NEWARK, NJ - The mayor-backed slate of candidates running for the Newark school board handily won in today’s election.
A’Dorian Murray-Thomas and Shayvonne Anderson were elected for the first time while Tave Padilla was re-elected to the board as part of the Moving Newark Schools Forward slate. The trio were part of a field of 11 candidates vying for three seats. They will be sworn in next week.
In addition, voters for the first time in over two decades, came out to the polls to approve a 2% levy increase to help balance the district’s $1 billion budget. Previously, voters didn’t have a say in the district’s finances when the district was under state control.
The winning team was officially endorsed by Mayor Ras Baraka, Sen. M. Teresa Ruiz, North Ward Councilman Anibal Ramos Jr., over a dozen elected officials, and a representative from Newark Charter School Fund.
There were 7,041 ballots cast, just under 5 percent of the total registered voters in Newark, slightly less than the last year. Turnout has held around 5 percent since 2017 even though local control was returned to Newawrk last year.
Murray-Thomas won more than a quarter of all votes. She and the team thanked their supporters during an election-night victory party at Don Pepe's restaurant on Tuesday night.
"I want to give a special thanks to our honorable Mayor Ras J. Baraka for tapping on my shoulder, a little 23-year-old educator and social activist out here in Newark and saying I believe in you and I want you to be on my board,” said Murray-Thomas.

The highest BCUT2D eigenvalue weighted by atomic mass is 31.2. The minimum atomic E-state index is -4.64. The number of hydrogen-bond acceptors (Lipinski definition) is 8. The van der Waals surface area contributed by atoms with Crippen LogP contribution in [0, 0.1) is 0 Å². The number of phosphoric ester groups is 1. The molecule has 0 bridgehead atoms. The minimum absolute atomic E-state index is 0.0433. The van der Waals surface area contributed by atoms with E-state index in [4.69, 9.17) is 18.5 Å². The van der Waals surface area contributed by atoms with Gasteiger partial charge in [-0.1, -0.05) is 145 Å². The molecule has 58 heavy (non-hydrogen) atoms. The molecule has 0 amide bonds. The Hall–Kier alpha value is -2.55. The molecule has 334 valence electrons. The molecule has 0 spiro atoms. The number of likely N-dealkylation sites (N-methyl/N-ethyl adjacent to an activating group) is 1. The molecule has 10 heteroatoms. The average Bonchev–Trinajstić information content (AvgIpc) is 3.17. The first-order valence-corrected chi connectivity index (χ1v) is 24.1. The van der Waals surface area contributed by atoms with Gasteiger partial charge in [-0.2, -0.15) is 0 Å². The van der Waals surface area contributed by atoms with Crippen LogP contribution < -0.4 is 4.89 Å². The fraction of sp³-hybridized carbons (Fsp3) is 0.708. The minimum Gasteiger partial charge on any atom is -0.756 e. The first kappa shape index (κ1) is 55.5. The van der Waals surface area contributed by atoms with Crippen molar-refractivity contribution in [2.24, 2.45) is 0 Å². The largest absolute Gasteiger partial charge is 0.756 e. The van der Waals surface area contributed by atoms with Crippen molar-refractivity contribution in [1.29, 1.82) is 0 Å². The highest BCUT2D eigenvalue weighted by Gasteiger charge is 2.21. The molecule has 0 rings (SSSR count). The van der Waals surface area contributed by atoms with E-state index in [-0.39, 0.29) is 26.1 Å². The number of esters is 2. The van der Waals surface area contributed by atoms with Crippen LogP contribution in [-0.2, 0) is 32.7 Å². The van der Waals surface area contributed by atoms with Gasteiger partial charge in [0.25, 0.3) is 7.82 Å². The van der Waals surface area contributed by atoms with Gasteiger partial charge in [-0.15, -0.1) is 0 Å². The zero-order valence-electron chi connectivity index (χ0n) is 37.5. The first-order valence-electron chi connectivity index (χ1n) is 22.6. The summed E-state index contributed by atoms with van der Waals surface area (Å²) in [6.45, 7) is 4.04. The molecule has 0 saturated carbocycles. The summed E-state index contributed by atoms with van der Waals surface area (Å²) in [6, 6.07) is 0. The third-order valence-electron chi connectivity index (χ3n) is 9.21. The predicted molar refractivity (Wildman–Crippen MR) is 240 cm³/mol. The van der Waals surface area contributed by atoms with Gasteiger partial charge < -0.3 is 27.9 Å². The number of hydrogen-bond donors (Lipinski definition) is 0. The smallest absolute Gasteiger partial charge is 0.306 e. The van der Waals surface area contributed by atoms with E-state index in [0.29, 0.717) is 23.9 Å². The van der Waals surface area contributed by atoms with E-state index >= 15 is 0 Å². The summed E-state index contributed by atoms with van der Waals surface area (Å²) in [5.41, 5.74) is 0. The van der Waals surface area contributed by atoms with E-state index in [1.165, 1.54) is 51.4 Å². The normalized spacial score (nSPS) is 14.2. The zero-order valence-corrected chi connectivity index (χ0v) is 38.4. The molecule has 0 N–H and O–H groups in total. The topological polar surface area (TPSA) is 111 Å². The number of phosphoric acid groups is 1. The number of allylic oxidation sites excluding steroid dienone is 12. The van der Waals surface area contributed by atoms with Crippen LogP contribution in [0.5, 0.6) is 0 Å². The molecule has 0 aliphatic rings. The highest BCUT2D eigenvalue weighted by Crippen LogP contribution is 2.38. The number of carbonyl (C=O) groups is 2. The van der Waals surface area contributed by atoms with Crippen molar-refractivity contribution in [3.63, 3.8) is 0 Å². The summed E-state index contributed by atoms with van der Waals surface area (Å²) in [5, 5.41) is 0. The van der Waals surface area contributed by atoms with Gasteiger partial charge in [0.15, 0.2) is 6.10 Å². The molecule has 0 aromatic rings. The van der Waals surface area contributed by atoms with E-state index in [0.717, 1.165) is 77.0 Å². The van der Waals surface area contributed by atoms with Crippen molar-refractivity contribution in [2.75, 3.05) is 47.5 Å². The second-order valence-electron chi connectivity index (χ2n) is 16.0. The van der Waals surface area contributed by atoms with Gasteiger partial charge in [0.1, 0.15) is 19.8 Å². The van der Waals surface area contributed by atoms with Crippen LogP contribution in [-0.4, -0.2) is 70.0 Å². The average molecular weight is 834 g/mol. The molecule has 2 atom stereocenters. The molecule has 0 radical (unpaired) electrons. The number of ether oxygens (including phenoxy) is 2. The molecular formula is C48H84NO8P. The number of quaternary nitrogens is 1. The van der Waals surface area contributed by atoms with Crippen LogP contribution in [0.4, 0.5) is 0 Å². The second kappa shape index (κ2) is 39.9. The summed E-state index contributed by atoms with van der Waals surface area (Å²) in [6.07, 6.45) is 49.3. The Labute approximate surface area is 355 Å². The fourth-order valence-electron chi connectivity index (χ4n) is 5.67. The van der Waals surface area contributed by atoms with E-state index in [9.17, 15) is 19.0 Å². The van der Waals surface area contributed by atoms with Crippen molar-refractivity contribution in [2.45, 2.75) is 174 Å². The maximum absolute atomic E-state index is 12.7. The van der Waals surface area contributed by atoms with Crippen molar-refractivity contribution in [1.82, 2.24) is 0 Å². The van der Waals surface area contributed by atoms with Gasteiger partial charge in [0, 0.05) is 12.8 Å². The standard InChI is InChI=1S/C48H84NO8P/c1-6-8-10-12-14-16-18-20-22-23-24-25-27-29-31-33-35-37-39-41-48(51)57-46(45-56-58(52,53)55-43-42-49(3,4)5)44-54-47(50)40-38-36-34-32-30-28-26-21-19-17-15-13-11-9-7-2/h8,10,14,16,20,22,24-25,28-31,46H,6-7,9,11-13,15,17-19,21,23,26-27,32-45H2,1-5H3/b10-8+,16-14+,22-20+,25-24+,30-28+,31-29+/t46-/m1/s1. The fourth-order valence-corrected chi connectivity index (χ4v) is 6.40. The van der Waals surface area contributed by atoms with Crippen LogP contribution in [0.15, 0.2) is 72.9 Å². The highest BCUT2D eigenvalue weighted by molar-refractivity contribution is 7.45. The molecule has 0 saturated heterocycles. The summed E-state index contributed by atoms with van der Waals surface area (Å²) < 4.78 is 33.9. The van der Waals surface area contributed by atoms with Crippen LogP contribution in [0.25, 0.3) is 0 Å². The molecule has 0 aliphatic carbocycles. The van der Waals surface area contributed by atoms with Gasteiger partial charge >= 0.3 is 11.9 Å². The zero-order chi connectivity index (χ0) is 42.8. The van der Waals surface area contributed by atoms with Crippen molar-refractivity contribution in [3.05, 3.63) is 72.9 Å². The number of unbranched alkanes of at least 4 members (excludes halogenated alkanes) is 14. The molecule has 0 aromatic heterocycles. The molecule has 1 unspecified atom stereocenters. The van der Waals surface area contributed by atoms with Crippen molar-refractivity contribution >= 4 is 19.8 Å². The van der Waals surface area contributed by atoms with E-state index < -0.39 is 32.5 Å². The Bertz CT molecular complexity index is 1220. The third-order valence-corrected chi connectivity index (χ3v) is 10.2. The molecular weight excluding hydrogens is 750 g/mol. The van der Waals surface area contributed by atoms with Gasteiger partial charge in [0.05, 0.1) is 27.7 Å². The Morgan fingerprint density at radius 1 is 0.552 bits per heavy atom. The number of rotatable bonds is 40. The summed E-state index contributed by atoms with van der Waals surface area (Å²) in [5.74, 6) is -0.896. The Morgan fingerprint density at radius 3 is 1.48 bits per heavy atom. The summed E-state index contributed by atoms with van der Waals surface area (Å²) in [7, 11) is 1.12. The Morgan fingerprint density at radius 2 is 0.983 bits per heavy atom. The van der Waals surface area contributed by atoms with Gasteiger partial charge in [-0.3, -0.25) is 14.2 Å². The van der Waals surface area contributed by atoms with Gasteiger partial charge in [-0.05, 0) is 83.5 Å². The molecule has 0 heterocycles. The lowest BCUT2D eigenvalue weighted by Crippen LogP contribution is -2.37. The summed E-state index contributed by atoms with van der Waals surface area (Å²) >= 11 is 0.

Padilla, who won reelection for his second term, thanked the crowd saying "There was no way we were going to lose. The people that we had had behind us, [they're] just not going to let it happen."
Citing general divisiveness in politics, Ramos said he believes that Newark is an exemplar, charting the way towards unity.
“Today was not about us. It was about those 44,000 young people that attend Newark public schools in this city whether they go to a traditional or charter school. They are the big winner. They have elected three very talented individuals who we have empowered and entrusted with their education," Ramos said.
Candidates Leah Owens, Saafir Jenkins, and Denise Cole ran together on the "Children Over Politics" team.
Candidates Yolanda Johnson, Maggie Freeman, Arlene J. Ramsey, Denise Ann Crawford, and Priscilla Garces ran independently.
Johnnie Lattner, a community organizer for over 25 years, believes that the election was in fact, not an election at all.
“I’m upset at the process. If the elected officials are supposed to represent the interests of all the residents, they need to stay out of the election and not endorse anyone,” said Lattner. “It takes the voting out of the process because people tend to follow who elected officials endorse.”
Lattner ran for the school board last year and knows how hard it is to defeat “the machine,” he says, referring to the team that the mayor and elected officials formally endorse. He believes that when the mayor endorsed candidates win by landslides, it makes voters feel that their votes do not matter.
“They don’t have a clue what to do, don’t know what a policy is. Just because you run a nonprofit, work in a North Ward Center, part of that clique or ordained by the machine, does not mean you have the qualifications to be a school board member,” said Lattner. “You can not play with education like that.”
|Arlene J. Ramsey||180|
|Denise Ann Crawford||271|
|Priscilla M. Garces Guevara||293|
|Budget - Yes||2752|
|Budget - No||667|
Source: Essex County Clerk